Aug 23

Designing for VR

Interesting article on VR and AR  – obviously Oculus and Carmack come up and there is a quote towards the end “I’m not a game designer.”


Give it a read and pop back here (or skip it and muse the following).


I like VR. But after Oculus Rift hits retail we are still a critical step away from it being fully utilized for games. Back in the late 90’s I had a VR head set that (at the time) was pretty good, but not great: partially because of the latency, but more because of what you could use it for.


The stereoscopic 3D was the best part about the headset. Sure it was super light, it had a blast shield you could use because the screens were semi-transparent and of course it had at least 2 axis of tracking – but the stereoscopic was where it was at. That’s what immersed you most in the world.


Actually it had 2 settings for taking a 2D input and faking 3D which made some movies awesome. (Oh yeah, didn’t mention that, it had video input too).


Take a break, it’s a longer post

What I found, and what many developers will find when they get their dev kits at the close of the year, is you need a reason to move your head. For the most part, people just move their eyes. People mostly use just their eyes simply because you are still anchored to mouse and keyboard. Even with a controller, in nearly all games you’ll still have that disconnect where you are using your hands to move in the world but your head to look.


Expect many on-rails moments where you get to have a look around, or postcard moments where you enter a new scene and the story/action doesn’t progress for a bit.


As a games designer, the challenge is to involve VR in a way that doesn’t create a disruption between looking and moving – combined with the hard truth that it can’t be gimmicky. We’ve seen various Kinect and motion titles use movement to achieve something that really breaks the immersion. For example, the shaking of the can in Sonic Racing (Kinect) really throws off the in-the-game factor.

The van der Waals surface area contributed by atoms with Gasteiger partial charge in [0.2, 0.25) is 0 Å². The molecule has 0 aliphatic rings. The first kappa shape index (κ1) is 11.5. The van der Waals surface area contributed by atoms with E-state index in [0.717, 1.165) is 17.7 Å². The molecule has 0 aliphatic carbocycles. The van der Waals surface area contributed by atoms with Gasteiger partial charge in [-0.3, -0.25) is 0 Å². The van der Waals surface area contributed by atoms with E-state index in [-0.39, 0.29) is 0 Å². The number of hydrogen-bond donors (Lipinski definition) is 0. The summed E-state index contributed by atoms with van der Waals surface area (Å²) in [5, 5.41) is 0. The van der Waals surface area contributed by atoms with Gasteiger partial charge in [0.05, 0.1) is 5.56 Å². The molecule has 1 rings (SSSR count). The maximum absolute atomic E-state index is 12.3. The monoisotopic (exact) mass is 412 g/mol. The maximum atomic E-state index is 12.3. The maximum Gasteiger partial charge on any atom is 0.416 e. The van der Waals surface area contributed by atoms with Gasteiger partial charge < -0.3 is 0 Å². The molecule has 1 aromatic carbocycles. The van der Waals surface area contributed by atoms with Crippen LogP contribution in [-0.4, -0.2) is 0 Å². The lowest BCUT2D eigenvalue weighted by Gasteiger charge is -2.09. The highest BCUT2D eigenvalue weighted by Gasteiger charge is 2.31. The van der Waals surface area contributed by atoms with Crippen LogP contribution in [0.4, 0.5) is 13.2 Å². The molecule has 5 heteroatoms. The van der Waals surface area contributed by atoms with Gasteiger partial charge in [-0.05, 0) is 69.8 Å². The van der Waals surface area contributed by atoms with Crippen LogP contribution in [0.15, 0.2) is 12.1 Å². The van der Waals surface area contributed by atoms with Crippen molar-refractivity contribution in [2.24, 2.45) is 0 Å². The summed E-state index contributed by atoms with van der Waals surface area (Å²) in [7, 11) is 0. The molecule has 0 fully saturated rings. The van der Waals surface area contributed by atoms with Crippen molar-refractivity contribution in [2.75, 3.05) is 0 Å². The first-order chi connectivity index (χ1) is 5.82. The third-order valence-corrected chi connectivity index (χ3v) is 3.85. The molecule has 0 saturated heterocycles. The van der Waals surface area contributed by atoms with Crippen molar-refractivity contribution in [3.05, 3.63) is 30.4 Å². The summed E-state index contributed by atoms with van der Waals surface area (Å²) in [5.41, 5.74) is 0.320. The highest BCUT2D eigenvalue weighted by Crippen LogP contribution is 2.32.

Or to put it a better way, any dev that thought they’d create a Minority Report style interface for Kinect and discovered how awkward it is to physically operate like that knows exactly what I’m talking about. Go YouTube it, there are some homebrew vids out there and they all show/state the same thing.


As not-seen in Minority Report

Also keep in mind that the neck is not a series of muscles you want to use to control movement, and in fact for any lengthy duration you’ll avoid using your head just to look as you start to get fatigued/achy. Think about it, it’s way easier to tap the A or D key or move the R stick than turn your head, we’re all so acclimatized it’s second nature anyhow. It’s funny how it comes with Doom3, just imagine trying to line your crosshair up: You’ll keep your head as still as possible so you can use the mouse.


Speaking of immersion, VR does a strange thing to your brain. Every now and then you have that ‘did I lock the front door when I left the house’ feeling. That sense that there is something in the world you’re supposed to be looking at, or that there is something just out of sight that is of vital importance. Maybe this is a trickle-down effect from standard games, when you quickly take in everything visually and process and it’s now amplified due to the VR, I’m not sure, but it happens.


What we need is another interface device that gives us the connection to movement that we want. Now that’s a Kickstarter! The Oculus Aura: A circular motorized desk. Use mouse and keyboard and move too! Full 1 Axis of rotation!!! The Oculus Orbit: A motorized responsive mat that lets you run around whilst keeping you from actually running out the window!!111




Most designers will realize it’s a case of re-framing the question: What can I do with this technology that maximizes it?


You start to discount using the head tracking aspect as a plus in fps games, you start to think that in racing games it could be used to look left and right to check your competition, your awareness of how much better story telling could be awakens. Your design muscles rarely stretch in this direction, go warm ‘em up and brainstorm J One things for sure, the indie scene will love it.


I’m got getting a OR dev kit, but I’ll likely get the retail version at some point. I loved the stereoscopic level of immersion way back when (even at 320×200!), and I’ve yet to find a product that reproduces that feeling of being in the world. Fingers Eyes crossed, this will be it.




Main Photo by Ringoblu

Fancy dress kids photo by juhansonin

Flower photo by Adam Baker